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ISBN:0810813491
Author: David Kirby
ISBN13: 978-0810813496
Title: America's Hive of Honey: Foreign Influences on American Fiction Through Henry James - Essays and Bibliographies
Format: docx azw lrf lit
ePUB size: 1580 kb
FB2 size: 1183 kb
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Language: English
Category: British and Irish
Publisher: Scarecrow Press (March 5, 1981)
Pages: 214

America's Hive of Honey: Foreign Influences on American Fiction Through Henry James - Essays and Bibliographies by David Kirby



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The Art of Fiction, critical essay by Henry James, published in 1884 in Longman’s Magazine. It was written as a rebuttal to Fiction as One of the Fine Arts, a lecture given by Sir Walter Besant in 1884, and is a manifesto of literary realism that decries the popular demand for novels that are saturated with sentimentality or pessimism. It was published separately in 1885.

Henry James: Literary Criticism: Essays on Literature, American Writers, English Writers LOA N°22. 4. 0 i. Henry James: Collected Literary Criticism (two volumes). From poetry, novels, and memoirs to journalism, crime writing, and science fiction, the more than 300 volumes published by Library of America are widely recognized as America’s literary canon. With contributions from donors, Library of America preserves and celebrates a vital part of our cultural heritage for generations to come.

Stated Henry James in The Art of Fiction page 437. I agree with Mr. James that feelings and ambitions formed in characters do represent life. The idea of characters and how real they should is represented in page 440. Characters, in my opinion, form the novel itself. It is the characters and incidents corresponding in a novel, which make a good one. There are two kinds of characters: the round character, and the flat character. The round one has contradictions and develops with the progress of the novel. In page 438, Mr. James stated that the action of men is the task of writers. It is not only important to show characters feelings, but also to see them in action. A novel I would refer to that may get to be the opposite of that statement would be To the Lighthouse by Virginia Woolf.

Henry James (b. 1843–d. Born in New York, as a child he traveled extensively in Europe with his family. He came from a distinguished background: his father, Henry James Sr. (b. 1811–d. 1882), was a man of independent means, a religious philosopher and a writer; his elder brother William (b. 1842–d. Always committed to literature as an art form, James did not achieve the commercial success he sought, although his early works The American (1877) and Daisy Miller (1878), both studies of innocent Americans encountering Europe for the first time, had come close to bringing him fame. One of his major achievements as a novelist is The Portrait of a Lady (1881), a fine study of female entrapment.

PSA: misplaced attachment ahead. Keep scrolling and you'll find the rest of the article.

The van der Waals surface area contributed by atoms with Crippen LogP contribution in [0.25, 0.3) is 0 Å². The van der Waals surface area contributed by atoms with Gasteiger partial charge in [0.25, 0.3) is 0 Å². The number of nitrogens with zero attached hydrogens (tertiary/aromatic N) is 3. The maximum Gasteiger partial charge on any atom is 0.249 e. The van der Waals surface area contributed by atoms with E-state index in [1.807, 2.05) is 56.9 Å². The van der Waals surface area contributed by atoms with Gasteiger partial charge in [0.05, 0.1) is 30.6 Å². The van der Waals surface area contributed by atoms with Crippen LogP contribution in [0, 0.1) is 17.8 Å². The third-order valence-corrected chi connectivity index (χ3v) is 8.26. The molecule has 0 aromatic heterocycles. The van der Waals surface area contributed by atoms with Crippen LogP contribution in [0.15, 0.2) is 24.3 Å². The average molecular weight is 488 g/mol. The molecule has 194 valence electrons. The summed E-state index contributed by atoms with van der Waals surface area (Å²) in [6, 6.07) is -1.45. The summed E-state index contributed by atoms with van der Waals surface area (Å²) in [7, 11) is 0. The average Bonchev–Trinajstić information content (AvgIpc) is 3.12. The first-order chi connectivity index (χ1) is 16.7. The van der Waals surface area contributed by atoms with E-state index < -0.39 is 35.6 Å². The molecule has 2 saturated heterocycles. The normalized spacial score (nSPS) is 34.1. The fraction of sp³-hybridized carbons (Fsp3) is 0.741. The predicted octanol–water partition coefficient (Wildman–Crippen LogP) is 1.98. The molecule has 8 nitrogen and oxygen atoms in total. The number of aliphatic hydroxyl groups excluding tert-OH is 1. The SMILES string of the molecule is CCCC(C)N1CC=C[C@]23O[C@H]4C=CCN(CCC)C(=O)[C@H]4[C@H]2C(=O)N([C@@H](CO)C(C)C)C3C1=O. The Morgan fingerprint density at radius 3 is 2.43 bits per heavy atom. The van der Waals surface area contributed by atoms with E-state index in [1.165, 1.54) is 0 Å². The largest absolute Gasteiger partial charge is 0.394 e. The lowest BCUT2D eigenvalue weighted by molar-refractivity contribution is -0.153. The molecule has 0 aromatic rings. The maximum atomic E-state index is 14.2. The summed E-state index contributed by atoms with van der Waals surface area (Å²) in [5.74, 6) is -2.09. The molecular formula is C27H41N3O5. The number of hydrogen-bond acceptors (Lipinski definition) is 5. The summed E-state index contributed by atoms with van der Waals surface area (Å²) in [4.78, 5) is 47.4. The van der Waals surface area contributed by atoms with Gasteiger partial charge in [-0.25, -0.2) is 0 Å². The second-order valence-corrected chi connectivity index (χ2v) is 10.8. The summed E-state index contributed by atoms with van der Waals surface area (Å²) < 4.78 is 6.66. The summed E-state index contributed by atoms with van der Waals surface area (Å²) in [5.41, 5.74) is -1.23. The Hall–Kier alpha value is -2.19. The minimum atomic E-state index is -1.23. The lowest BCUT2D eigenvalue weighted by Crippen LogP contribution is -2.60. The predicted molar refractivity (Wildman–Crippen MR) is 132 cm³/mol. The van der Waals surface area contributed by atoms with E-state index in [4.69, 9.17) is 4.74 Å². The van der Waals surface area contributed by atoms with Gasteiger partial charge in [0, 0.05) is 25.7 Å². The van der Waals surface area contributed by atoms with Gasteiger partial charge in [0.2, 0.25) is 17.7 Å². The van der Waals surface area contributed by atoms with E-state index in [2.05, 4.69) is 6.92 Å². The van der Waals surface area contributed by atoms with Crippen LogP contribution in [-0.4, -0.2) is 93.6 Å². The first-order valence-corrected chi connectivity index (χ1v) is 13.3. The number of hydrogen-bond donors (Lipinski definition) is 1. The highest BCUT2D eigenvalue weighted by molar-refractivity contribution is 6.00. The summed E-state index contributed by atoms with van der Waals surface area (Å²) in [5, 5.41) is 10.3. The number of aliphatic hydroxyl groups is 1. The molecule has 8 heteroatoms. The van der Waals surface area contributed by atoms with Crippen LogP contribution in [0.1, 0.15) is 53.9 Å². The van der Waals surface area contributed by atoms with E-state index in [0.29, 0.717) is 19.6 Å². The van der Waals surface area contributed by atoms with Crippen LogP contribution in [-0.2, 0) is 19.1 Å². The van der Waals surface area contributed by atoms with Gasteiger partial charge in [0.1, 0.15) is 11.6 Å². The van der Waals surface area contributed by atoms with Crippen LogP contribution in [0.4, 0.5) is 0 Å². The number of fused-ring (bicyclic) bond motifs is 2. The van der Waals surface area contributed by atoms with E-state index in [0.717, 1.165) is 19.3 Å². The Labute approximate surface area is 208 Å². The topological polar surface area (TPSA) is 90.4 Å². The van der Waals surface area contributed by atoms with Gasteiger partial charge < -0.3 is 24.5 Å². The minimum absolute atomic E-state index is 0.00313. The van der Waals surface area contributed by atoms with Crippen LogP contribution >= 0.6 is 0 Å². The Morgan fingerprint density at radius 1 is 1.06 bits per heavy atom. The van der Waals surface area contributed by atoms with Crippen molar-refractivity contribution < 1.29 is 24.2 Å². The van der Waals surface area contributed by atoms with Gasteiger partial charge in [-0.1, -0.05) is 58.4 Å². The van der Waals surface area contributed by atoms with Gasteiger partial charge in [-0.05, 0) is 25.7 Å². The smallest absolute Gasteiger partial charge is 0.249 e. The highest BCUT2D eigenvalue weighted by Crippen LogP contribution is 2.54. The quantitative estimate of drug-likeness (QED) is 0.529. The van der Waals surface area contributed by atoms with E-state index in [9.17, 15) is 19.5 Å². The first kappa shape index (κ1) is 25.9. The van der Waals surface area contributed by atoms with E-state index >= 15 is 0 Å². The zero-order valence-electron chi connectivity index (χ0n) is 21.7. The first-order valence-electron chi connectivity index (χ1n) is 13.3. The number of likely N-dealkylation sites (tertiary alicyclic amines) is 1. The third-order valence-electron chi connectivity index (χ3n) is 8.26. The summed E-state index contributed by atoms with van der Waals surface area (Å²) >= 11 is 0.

In The Art of Fiction Henry James states and supports his belief that a novel is art and that it is the responsibility of the novelist to take that art form seriously. James states that writers should write realistically and avoid "make-believe" and "apologetic" (Perkins 443) forms of literature. James openly states that "fiction is one of the fine arts, deserving in its turn all the honors" (Perkins 444). Henry James uses The Art of Fiction to publicly notify writers that they are not taking their writing seriously, and to try too defining his own work as an art form. James writes The Art of Fiction after dedicating a lifetime to writing fiction. An interesting tidbit that one can pick up from the book is a description of the lost art of psalmody. For this reason, the book is not deserving of its genre classification, "Historical Fiction".

Henry James's father, Henry James Sr, was a man of strong, unorthodox opinions on education, which his inherited income allowed him to indulge. He believed his children would benefit from being exposed to the influence of European culture from an early age, and with this objective took them, and later sent them, on frequent extended visits to England and the Continent. The decent but diffident American hero, Longmore, is a familiar type in James's early fiction. His name is symbolic: he is consumed with longing rather than desire, preferring in the end renunciation over consummation.

Last updated Wednesday, December 17, 2014 at 14:16. To the best of our knowledge, the text of this work is in the Public Domain in Australia. eBooksaide The University of Adelaide Library University of Adelaide South Australia 5005.

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